How did I end up on a hit television show in the UK? It didn’t occur to me that I wouldn’t.
In 1991, I was 25 years old and my wife and I, because of our military service, were living in Scotland. My favorite television show, hosted by Richard O’brien on the Channel 4 network, was The Crystal Maze.
The Crystal Maze was a game show made of escape rooms, before anyone even knew what escape rooms were. And I was a huge fan. I was obsessed with that show.
At the end of the first season, they concluded with an invitation to audition. It simply said: “So, Do you think you could do better? Then send us your application!” and they provided the address. Immediately, I dashed off my application and mailed it in. To my delight they sent back a response, “We’ve received your application and would like to schedule a one-on-one interview. You will need to be at such and such a place at such and such a date, please.”
I went to the interview and I sat in a hotel meeting room with two people from the television network. It was a fairly straight forward interview in which the casting directors gave me some quizzes, talked and chatted, and they got to know me. At the end of the interview they said, “Thank you very much. Once we’ve made a decision, we’ll be in touch.” And I went home.
Low and behold, after some time had passed, I received another invitation. “We’d like to ask you to come to do a second audition.” I had to arrive at such and such a place and such and such a time at a hotel. During this second round of auditions they put groups of people together and had set up a ballroom, with some challenges, not exactly what you’d see on the TV show, but rather group exercises, just to see how well you played with others, how you worked on a team, how you came across in the environment, things like that.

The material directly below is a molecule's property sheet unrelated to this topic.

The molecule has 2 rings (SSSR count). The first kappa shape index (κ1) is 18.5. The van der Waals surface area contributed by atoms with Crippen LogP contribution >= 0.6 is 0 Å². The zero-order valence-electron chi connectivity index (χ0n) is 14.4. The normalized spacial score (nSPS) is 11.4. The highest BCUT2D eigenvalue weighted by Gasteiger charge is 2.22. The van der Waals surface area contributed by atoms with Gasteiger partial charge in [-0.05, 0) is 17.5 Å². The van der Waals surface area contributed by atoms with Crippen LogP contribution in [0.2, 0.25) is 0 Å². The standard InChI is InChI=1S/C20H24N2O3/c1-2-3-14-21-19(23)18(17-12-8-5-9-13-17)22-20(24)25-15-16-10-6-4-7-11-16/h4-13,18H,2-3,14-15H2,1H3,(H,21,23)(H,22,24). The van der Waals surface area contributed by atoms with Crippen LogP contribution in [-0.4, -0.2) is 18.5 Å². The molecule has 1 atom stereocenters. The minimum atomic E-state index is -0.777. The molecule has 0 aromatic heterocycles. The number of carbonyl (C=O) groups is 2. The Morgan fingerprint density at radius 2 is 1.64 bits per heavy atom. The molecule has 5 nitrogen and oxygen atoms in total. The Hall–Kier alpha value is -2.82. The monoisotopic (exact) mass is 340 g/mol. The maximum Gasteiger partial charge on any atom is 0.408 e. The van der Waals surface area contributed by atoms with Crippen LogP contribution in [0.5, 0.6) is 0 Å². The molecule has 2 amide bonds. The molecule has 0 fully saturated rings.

At the end, they told us, “Thank you very much for your time. IF we need additional information we will be in touch in the next few weeks.”
I got an invitation to go to where the series was being filmed in Newcastle. they’d built the set inside a giant converted aircraft hangar. We all arrived the day before filming of our episode. We were invited to have dinner with the producers and the series host Richard O’brien, who you might know as the writer of the Rocky Horror Show. He also performed as Riff Raff in the film version.
Over dinner I was able to get to know the other five contestants that I was joining, and, that I was to be the team captain.
By now you should be asking Why does any of this matter?
Because I was oblivious to statistics.
The producers received over twenty thousand applications. From that, they turned down ¾ of them, and invited the others for interviews. From that group, they whittled it down by another half, and invited that group to the team interview phases. From that group they selected the final teams that would actually compete on the show.
In the end they would film 13 episodes with six people each, seventy-eight people in all. Of that, only 13 people were chosen to be team captains. Had I known at the outset what the odds were against my being on the crystal maze, let alone be selected as a team captain, it’s highly unlikely that I would have bothered to send in my original application. Why the heck would I? There’s no statistical probability that I would be selected to be on the show.
But against the odds, I got onto the Crystal Maze. Sure my personality may have had something to do with it. Whatever traits that I demonstrated in the interview and the group auditions were surely contributing factors. But I still believe that the number one reason I got to appear on the Crystal Maze was because, well, I didn’t know how great the odds were against me. I had left the decision in the hands of the producers instead of making that choice for them. Many times the single best way to improve our opportunity is the simple decision to never self eliminate.
If you would like to see a 25 year old Me, and learn if my team and I were able to crack the Crystal Maze, you can see it here.